Book Title/Author: Outlander by Diana Gabaldon
Publisher/Year: July 26th 2005 by Dell Publishing Company (first published June 1st 1991)
Genre: Historical Fiction, Romance, Fantasy
Series: Book #1 from Outlander Series
“The year is 1945. Claire Randall, a former combat nurse, is just back from the war and reunited with her husband on a second honeymoon when she walks through a standing stone in one of the ancient circles that dot the British Isles. Suddenly she is a Sassenach—an “outlander”—in a Scotland torn by war and raiding border clans in the year of Our Lord…1743.
Hurled back in time by forces she cannot understand, Claire is catapulted into the intrigues of lairds and spies that may threaten her life, and shatter her heart. For here James Fraser, a gallant young Scots warrior, shows her a love so absolute that Claire becomes a woman torn between fidelity and desire—and between two vastly different men in two irreconcilable lives.” (Goodreads)
I had finished this book back in September 2014 and had my review only posted on Goodreads. I forgot to put this review on here. I am happy that I stumbled across this old review so that I can share it with you now:
Claire Randall, the witty and opinionated female protagonist, finds herself transported back to 1743, where she is conflicted with: (1) escaping from boorish Scottish company/captors in an attempt to be transported back to her time, 1945, and reunited with her husband Frank; or (2) giving into her heart’s desires to stay and begin a life with Jamie Fraser, a handsome and strong, red haired, blue eyed, Scotsman who at first comes across as ill-tempered, but has the sole of a passionate romantic.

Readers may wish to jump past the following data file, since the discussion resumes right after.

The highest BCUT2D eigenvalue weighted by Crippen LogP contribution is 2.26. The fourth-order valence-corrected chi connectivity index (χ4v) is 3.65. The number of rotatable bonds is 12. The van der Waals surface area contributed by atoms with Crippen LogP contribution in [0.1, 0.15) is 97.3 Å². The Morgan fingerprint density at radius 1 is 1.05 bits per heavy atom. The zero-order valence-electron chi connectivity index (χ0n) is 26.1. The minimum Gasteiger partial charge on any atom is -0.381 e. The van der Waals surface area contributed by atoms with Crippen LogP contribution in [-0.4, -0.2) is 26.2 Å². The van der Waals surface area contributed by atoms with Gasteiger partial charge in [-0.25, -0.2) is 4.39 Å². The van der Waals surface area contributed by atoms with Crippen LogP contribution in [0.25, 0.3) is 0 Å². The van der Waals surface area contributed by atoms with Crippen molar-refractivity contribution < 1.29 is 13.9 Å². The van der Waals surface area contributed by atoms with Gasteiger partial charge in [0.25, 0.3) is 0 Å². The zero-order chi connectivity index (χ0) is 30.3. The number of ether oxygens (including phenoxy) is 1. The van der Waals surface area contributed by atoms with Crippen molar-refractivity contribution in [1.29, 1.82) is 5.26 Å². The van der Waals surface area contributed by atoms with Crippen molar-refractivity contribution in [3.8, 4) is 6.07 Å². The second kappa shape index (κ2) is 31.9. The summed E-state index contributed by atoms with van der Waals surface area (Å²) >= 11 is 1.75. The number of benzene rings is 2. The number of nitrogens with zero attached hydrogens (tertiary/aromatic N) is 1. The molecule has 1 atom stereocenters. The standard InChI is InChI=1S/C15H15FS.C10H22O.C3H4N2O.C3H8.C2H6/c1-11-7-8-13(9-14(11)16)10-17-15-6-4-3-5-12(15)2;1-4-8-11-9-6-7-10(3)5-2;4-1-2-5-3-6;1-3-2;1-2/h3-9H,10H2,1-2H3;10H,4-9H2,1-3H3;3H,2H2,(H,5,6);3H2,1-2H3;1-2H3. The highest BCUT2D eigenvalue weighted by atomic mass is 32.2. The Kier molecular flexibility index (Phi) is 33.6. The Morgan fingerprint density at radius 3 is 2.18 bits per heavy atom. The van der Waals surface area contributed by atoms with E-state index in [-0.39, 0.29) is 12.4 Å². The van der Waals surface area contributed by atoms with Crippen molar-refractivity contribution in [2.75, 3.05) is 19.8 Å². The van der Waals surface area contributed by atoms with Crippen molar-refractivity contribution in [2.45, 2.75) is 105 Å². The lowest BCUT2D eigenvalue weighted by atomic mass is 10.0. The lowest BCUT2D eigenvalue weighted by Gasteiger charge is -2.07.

Although Outlander appears to be a dauntingly long novel, I can honestly say that the story was fast-paced and entertaining from start to finish. Gabaldon’s characters are well developed and many are complex; this grand character development allows readers to have a many emotions and opinions about the various characters.
Outlander is not for everyone. You will need to be able to stomach extreme sexual violence and bloodshed. Readers should also begin the novel with an understanding that the characters are behaving in a manner that was deemed appropriate given their historical context (during the year 1743).
Readers can develop mixed feelings or even a hatred for Jamie, although he is a gentleman and sweetheart for the vast majority of the novel, there is one scene of domestic violence where Jamie beats Claire with a belt. By no means am I saying that violence is acceptable, but again readers need to be able to comprehend the scene in a 1743 historical context.
I absolutely loved this book and I plan to continue reading the series. There are many aspects of this book that made it qualify to be included in my Favourites list. However, I will not bore you with an infinite list; instead, I will give you two reasons: (1) the pace of the novel and (2) the character development.
Outlander will have you in a state where you want to just stay home with a blanket and a cup of tea, turn off the world around you, and just get lost in its beautiful tale. The pace of the novel is perfect, as each chapter has something exciting and of importance occur.
The character development is that of exemplary proportions, never have I cared for a literary couple to this magnitude, nor loathed an antagonist as much as I do Captain Black Jack Randall.
“Ye werena the first lass I kissed,” he said softly. “But I swear you’ll be the last.”
“There are things that I canna tell you, at least not yet. And I’ll ask nothing of ye that ye canna give me. But what I would ask of ye—when you do tell me something, let it be the truth. And I’ll promise ye the same. We have nothing now between us, save—respect, perhaps. And I think that respect has maybe room for secrets, but not for lies. Do ye agree?”
“Sometimes our best action result in things that are most regrettable.”